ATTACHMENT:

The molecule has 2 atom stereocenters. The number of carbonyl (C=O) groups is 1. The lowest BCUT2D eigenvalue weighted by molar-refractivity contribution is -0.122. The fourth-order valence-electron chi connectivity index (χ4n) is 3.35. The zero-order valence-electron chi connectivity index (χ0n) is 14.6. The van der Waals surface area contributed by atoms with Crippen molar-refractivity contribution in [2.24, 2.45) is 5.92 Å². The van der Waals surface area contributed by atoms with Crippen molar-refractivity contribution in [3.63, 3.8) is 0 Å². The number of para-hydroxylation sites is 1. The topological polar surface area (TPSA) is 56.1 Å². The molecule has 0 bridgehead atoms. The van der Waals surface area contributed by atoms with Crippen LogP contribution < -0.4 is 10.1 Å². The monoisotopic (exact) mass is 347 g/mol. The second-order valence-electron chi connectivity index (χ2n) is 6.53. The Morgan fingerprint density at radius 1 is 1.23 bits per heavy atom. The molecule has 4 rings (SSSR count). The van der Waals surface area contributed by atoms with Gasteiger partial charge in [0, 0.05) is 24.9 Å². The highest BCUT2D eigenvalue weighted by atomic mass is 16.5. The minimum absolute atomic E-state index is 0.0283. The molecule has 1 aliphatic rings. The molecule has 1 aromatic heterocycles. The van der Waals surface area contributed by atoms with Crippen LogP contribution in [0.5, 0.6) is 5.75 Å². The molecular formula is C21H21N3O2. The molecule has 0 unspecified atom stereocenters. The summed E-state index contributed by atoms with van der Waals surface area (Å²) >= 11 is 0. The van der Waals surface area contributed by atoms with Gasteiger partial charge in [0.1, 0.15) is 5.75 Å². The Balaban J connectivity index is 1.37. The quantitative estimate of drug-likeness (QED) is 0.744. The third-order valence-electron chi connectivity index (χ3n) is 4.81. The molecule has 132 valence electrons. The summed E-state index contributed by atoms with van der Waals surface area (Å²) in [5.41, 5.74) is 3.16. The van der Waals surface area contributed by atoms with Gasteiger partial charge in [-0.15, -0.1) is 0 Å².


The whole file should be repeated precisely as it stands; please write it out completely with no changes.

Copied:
The molecule has 2 atom stereocenters. The number of carbonyl (C=O) groups is 1. The lowest BCUT2D eigenvalue weighted by molar-refractivity contribution is -0.122. The fourth-order valence-electron chi connectivity index (χ4n) is 3.35. The zero-order valence-electron chi connectivity index (χ0n) is 14.6. The van der Waals surface area contributed by atoms with Crippen molar-refractivity contribution in [2.24, 2.45) is 5.92 Å². The van der Waals surface area contributed by atoms with Crippen molar-refractivity contribution in [3.63, 3.8) is 0 Å². The number of para-hydroxylation sites is 1. The topological polar surface area (TPSA) is 56.1 Å². The molecule has 0 bridgehead atoms. The van der Waals surface area contributed by atoms with Crippen LogP contribution < -0.4 is 10.1 Å². The monoisotopic (exact) mass is 347 g/mol. The second-order valence-electron chi connectivity index (χ2n) is 6.53. The Morgan fingerprint density at radius 1 is 1.23 bits per heavy atom. The molecule has 4 rings (SSSR count). The van der Waals surface area contributed by atoms with Gasteiger partial charge in [0, 0.05) is 24.9 Å². The highest BCUT2D eigenvalue weighted by atomic mass is 16.5. The minimum absolute atomic E-state index is 0.0283. The molecule has 1 aliphatic rings. The molecule has 1 aromatic heterocycles. The van der Waals surface area contributed by atoms with Crippen LogP contribution in [0.5, 0.6) is 5.75 Å². The molecular formula is C21H21N3O2. The molecule has 0 unspecified atom stereocenters. The summed E-state index contributed by atoms with van der Waals surface area (Å²) >= 11 is 0. The van der Waals surface area contributed by atoms with Gasteiger partial charge in [0.1, 0.15) is 5.75 Å². The Balaban J connectivity index is 1.37. The quantitative estimate of drug-likeness (QED) is 0.744. The third-order valence-electron chi connectivity index (χ3n) is 4.81. The molecule has 132 valence electrons. The summed E-state index contributed by atoms with van der Waals surface area (Å²) in [5.41, 5.74) is 3.16. The van der Waals surface area contributed by atoms with Gasteiger partial charge in [-0.15, -0.1) is 0 Å².